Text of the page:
listen (mp3)

G Train to Smith/9th for string quartet

2001, 7 minutes

G Train addresses the technological sublime – that which is grand, massive, powerful, and awe-inspiring, if not exactly "beautiful," and which derives from human technology rather than from natural phenomena. The G starts in Queens mundanely and underground, but the southern terminal, at Smith and 9th Streets, is something to behold: on a viaduct over the Gowanus Canal, one has an exceptional vista of the skylines of the downtowns of Manhattan and Brooklyn, and also of New York Harbor. The skyscrapers, the BQE, the subway viaduct, the canal, the subway train itself are all agents of the technological sublime.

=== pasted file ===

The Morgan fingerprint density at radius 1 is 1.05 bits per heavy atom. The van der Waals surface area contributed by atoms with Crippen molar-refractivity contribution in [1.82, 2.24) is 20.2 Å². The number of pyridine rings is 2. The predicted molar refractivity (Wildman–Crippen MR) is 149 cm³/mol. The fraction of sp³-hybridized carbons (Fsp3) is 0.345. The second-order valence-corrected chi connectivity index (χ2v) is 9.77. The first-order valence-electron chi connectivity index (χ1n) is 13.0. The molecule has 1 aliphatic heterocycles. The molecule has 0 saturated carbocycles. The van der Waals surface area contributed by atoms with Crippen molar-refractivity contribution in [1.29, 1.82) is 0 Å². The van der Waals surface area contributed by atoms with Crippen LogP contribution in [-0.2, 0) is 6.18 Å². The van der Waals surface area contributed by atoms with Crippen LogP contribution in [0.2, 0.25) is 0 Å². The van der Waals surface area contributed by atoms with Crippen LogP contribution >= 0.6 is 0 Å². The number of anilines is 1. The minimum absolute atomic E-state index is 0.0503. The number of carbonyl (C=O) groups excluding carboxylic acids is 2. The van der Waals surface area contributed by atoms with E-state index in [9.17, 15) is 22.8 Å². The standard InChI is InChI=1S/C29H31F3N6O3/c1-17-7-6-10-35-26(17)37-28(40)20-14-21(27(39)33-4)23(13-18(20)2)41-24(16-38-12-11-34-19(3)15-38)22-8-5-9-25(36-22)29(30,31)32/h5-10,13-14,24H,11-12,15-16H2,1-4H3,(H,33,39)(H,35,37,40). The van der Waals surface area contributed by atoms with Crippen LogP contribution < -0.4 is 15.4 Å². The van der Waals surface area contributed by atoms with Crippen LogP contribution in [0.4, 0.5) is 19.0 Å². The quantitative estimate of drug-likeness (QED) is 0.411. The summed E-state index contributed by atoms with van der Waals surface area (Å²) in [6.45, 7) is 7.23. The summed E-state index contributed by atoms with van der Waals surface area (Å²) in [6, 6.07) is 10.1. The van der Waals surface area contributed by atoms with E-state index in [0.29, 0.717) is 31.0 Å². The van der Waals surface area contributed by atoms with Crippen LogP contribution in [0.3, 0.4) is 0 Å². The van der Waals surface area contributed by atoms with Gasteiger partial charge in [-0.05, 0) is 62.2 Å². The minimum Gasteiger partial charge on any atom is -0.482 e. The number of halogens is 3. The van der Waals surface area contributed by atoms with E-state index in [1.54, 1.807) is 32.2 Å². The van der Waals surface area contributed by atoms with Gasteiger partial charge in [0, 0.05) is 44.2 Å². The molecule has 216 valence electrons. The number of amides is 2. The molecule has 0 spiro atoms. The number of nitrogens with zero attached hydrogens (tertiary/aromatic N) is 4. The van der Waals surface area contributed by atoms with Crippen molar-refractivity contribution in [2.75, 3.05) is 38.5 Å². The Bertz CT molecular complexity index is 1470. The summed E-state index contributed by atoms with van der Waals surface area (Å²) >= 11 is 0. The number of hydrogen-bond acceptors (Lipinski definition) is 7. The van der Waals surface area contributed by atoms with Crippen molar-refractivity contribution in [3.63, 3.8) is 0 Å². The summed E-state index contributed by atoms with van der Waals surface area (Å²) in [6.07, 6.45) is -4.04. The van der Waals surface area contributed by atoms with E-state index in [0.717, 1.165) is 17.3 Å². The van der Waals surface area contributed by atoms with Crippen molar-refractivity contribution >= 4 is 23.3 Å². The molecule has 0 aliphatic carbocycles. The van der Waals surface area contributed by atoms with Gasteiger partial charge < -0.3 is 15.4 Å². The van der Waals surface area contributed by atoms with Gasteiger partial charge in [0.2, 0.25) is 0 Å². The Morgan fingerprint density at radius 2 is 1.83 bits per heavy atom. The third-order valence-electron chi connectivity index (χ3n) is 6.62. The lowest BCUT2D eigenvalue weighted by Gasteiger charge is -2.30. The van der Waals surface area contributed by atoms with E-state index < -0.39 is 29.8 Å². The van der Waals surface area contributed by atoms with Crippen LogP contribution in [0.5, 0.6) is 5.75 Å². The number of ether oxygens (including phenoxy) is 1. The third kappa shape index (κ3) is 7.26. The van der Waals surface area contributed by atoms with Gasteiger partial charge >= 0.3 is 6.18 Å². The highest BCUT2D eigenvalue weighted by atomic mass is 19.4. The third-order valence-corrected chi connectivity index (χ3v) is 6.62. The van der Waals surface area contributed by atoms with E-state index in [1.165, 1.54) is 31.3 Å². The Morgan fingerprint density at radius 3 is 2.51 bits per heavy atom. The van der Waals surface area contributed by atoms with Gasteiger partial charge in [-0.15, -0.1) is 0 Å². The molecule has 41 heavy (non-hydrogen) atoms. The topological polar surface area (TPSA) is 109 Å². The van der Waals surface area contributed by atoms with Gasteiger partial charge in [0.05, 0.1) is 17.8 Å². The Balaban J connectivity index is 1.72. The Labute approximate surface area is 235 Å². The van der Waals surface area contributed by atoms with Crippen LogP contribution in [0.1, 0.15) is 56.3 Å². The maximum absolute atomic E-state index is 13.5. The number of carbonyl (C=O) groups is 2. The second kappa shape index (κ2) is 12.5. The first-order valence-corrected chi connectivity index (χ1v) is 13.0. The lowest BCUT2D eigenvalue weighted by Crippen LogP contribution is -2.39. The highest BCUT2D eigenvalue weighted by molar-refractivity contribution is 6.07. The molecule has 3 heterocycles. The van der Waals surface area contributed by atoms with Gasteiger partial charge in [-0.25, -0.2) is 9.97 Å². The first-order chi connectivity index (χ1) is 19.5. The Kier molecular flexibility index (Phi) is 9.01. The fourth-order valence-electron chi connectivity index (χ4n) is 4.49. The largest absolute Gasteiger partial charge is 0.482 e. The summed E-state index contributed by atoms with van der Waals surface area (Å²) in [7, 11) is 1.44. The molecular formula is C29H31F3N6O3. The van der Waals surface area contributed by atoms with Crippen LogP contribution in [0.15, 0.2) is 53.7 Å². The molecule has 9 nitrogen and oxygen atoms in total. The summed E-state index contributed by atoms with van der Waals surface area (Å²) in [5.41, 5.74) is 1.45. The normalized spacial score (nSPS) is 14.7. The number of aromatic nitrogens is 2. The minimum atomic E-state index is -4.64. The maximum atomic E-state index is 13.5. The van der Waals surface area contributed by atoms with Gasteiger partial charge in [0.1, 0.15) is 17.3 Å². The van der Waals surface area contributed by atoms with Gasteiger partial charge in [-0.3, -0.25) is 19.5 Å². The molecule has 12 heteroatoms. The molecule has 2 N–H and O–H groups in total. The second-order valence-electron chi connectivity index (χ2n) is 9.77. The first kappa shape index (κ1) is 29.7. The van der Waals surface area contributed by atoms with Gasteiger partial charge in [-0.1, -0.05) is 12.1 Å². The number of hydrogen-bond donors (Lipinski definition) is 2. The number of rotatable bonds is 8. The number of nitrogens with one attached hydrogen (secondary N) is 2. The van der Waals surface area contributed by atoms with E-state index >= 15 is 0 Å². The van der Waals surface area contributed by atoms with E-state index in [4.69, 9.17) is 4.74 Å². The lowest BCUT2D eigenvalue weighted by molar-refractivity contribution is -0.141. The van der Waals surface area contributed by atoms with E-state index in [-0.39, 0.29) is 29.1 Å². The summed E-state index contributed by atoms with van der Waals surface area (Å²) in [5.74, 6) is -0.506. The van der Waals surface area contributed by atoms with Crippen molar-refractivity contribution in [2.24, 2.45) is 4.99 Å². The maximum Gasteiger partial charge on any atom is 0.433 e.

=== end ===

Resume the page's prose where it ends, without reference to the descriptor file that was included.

The piece, which is in a minimalist style, departs a bit from my normal output. Minimalist music is often accused of being entirely static, but I find that minimalism's emphasis on "process" means that in most pieces, the music is going somewhere, just very slowly. For me, the most compelling aspect of minimalism is this gradual motion. Similarly, to a certain type of New Yorker, the G Train seems not to go anywhere, since it never enters Manhattan. Nonetheless, its ridership is growing rapidly, and it provides an essential link between the two largest boroughs. And, of course, it ends with that amazing view...


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  • December 10, 2001: world premiere by Works and Process (now Columbia New Music) at Columbia University, New York, NY.
  • July 29, 2012: French premiere at Classical Revolution Paris by Jennifer Lang and Masha Lankovsky, violins; Sarah Niblack, viola; and Vincent Lopez, 'cello, at Café Chéri(e), Paris.
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